turned to the center and met with the opposition

Monday was not the most difficult day for Gabriel Boric, the Chilean president, but this Tuesday. The right had asked him to define the interlocutors for the negotiations of the new constituent process, so defining his new cabinet soon became necessary and urgent.

Thus, he broke with his affections and friends who took him to the presidency and later accompanied him in the government, to make way for the center-left in the most important positions.

The trans-Andean president let his Interior Minister and head of ministers, Izkia Siches, leave. Once a rising star of Chilean politics, the former president of the Medical Association faced the vicissitudes of politics and a complex agenda marked by the Mapuche conflict.

Siches was independent, he had no party, but had come to that opposition after assuming the leadership of Boric’s campaign in the second round.

He also said goodbye to his position as Minister Secretary General of the Presidency, in charge of the legislative agenda with Congress, the longest-serving political companion and friend of the Chilean leader, Giorgio Jackson.

Boric and Jackson formed the original “student gang” when deputies were elected after the 2011 marches against the government of Sebastián Piñera. Camila Vallejo was also on that bench, who did not leave the cabinet and, transversally, she is recognized for a good job as a spokesperson.

The president recognized that the time to remove his closest collaborators from the heart of his government is not easy. “Cabinet changes are always dramatic in Chile and this one has not missed its dose,” said the president during the ceremony.

Boric added that this “is perhaps, I think I have no reason to hide it, one of the most politically difficult moments that I have had to face, and we will move forward together, for Chilean men and women and for Chile”.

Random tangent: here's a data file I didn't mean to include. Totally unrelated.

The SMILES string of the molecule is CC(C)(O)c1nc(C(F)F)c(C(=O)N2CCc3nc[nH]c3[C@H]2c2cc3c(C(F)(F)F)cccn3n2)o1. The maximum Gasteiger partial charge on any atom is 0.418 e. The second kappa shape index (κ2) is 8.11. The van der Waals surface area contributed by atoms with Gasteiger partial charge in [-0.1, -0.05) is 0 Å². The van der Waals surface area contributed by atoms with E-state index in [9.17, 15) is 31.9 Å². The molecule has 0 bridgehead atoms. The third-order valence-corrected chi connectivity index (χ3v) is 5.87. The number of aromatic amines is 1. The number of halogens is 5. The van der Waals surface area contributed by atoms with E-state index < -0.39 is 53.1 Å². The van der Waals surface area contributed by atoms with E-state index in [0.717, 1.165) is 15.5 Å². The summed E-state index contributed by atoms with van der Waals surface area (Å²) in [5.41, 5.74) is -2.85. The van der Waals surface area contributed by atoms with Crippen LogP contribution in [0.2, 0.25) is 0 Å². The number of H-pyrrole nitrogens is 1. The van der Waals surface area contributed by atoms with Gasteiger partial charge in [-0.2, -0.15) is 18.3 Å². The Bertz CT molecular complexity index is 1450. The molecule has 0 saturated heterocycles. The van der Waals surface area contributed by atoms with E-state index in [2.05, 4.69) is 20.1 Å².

New team

The new leader of the cabinet of ministers will be Carolina Tohá, former mayor of Santiago, former minister by Michelle Bachelet and a member of the center-left Party for Democracy. It should be noted that, in the original design, the former Concertación’s arrival in office would be rewarded with the appointment of a communist, Nicolás Cataldo, as undersecretary.

The new Minister of the General Secretary of the Presidency, Ana Lea Uriarte greets the President of Chile, Gabriel Boric. Photo EFE

However, minutes after he was appointed –since he had to accompany the president to take the oath of the new ministers-, the media published a series of tweets where the new official refuted the Carabineros and relativized the acts of violence in the context of the Mapuche conflict. . The government had to suspend the appointment and postpone the ceremony.

It was decided to keep the highly rated undersecretary Manuel Monsalve in his position, who would go to Segpres to replace Jackson. At the same time, and at the last minute, the president persuaded Ana Lya Uriarte, the most influential adviser to former president Michelle Bachelet, to head that ministry and relations with parties and Congress.

The opposition

The ceremony finally started 1 hour and 30 minutes later than planned. Together with his two closest collaborators, Boric removed a series of sectoral ministers in portfolios such as Health, Energy and Sciences to achieve balances of power between the parties in his coalition.

The opposition arrived at La Moneda with the interlocutors ready, the Right finally decided to attend the Palacio de la Moneda, seat of the Chilean government, at 5 pm. The official parties also did so to start the negotiations of the agreement for a new constitutional process.

The opposition, at first, and after reports that Cataldo would assume the Undersecretary of the Interior -which is the body that most closely determines the government’s actions in the Araucanía conflict-, He threatened not to attend “because of improvisation.”

However, the leaders of the Independent Democratic Union, National Renewal and Political Evolution had lunch together and decided to attend. With this act, the negotiations for a new national agreement have officially started. One where the right will have much more to say than in the past.



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